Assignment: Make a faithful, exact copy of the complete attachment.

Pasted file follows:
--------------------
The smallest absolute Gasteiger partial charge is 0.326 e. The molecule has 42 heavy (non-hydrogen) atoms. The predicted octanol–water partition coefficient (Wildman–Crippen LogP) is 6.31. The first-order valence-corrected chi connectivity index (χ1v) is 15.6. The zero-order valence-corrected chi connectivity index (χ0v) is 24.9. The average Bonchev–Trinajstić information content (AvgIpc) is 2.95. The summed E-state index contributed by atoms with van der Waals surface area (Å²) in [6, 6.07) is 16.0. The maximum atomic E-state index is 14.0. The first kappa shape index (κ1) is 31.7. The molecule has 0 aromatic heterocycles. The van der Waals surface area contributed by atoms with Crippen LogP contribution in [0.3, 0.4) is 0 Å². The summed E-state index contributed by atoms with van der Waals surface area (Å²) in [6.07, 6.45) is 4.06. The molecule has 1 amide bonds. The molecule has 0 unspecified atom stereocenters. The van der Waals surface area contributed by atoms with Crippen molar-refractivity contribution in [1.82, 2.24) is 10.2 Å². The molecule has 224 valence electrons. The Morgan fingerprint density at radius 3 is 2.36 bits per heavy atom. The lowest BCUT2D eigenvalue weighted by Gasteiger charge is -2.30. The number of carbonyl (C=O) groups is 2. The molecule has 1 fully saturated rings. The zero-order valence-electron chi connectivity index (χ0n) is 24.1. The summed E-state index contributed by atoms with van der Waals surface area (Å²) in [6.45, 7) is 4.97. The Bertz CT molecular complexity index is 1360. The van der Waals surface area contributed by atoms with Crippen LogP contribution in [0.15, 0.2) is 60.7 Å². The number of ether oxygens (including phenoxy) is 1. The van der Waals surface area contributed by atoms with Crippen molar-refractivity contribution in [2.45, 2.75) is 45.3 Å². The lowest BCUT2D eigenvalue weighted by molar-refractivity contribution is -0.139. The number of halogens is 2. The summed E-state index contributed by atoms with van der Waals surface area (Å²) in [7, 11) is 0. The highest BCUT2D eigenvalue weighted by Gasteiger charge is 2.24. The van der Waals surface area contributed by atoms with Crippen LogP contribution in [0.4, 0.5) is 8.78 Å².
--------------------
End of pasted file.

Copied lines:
The smallest absolute Gasteiger partial charge is 0.326 e. The molecule has 42 heavy (non-hydrogen) atoms. The predicted octanol–water partition coefficient (Wildman–Crippen LogP) is 6.31. The first-order valence-corrected chi connectivity index (χ1v) is 15.6. The zero-order valence-corrected chi connectivity index (χ0v) is 24.9. The average Bonchev–Trinajstić information content (AvgIpc) is 2.95. The summed E-state index contributed by atoms with van der Waals surface area (Å²) in [6, 6.07) is 16.0. The maximum atomic E-state index is 14.0. The first kappa shape index (κ1) is 31.7. The molecule has 0 aromatic heterocycles. The van der Waals surface area contributed by atoms with Crippen LogP contribution in [0.3, 0.4) is 0 Å². The summed E-state index contributed by atoms with van der Waals surface area (Å²) in [6.07, 6.45) is 4.06. The molecule has 1 amide bonds. The molecule has 0 unspecified atom stereocenters. The van der Waals surface area contributed by atoms with Crippen molar-refractivity contribution in [1.82, 2.24) is 10.2 Å². The molecule has 224 valence electrons. The Morgan fingerprint density at radius 3 is 2.36 bits per heavy atom. The lowest BCUT2D eigenvalue weighted by Gasteiger charge is -2.30. The number of carbonyl (C=O) groups is 2. The molecule has 1 fully saturated rings. The zero-order valence-electron chi connectivity index (χ0n) is 24.1. The summed E-state index contributed by atoms with van der Waals surface area (Å²) in [6.45, 7) is 4.97. The Bertz CT molecular complexity index is 1360. The van der Waals surface area contributed by atoms with Crippen LogP contribution in [0.15, 0.2) is 60.7 Å². The number of ether oxygens (including phenoxy) is 1. The van der Waals surface area contributed by atoms with Crippen molar-refractivity contribution in [2.45, 2.75) is 45.3 Å². The lowest BCUT2D eigenvalue weighted by molar-refractivity contribution is -0.139. The number of halogens is 2. The summed E-state index contributed by atoms with van der Waals surface area (Å²) in [7, 11) is 0. The highest BCUT2D eigenvalue weighted by Gasteiger charge is 2.24. The van der Waals surface area contributed by atoms with Crippen LogP contribution in [0.4, 0.5) is 8.78 Å².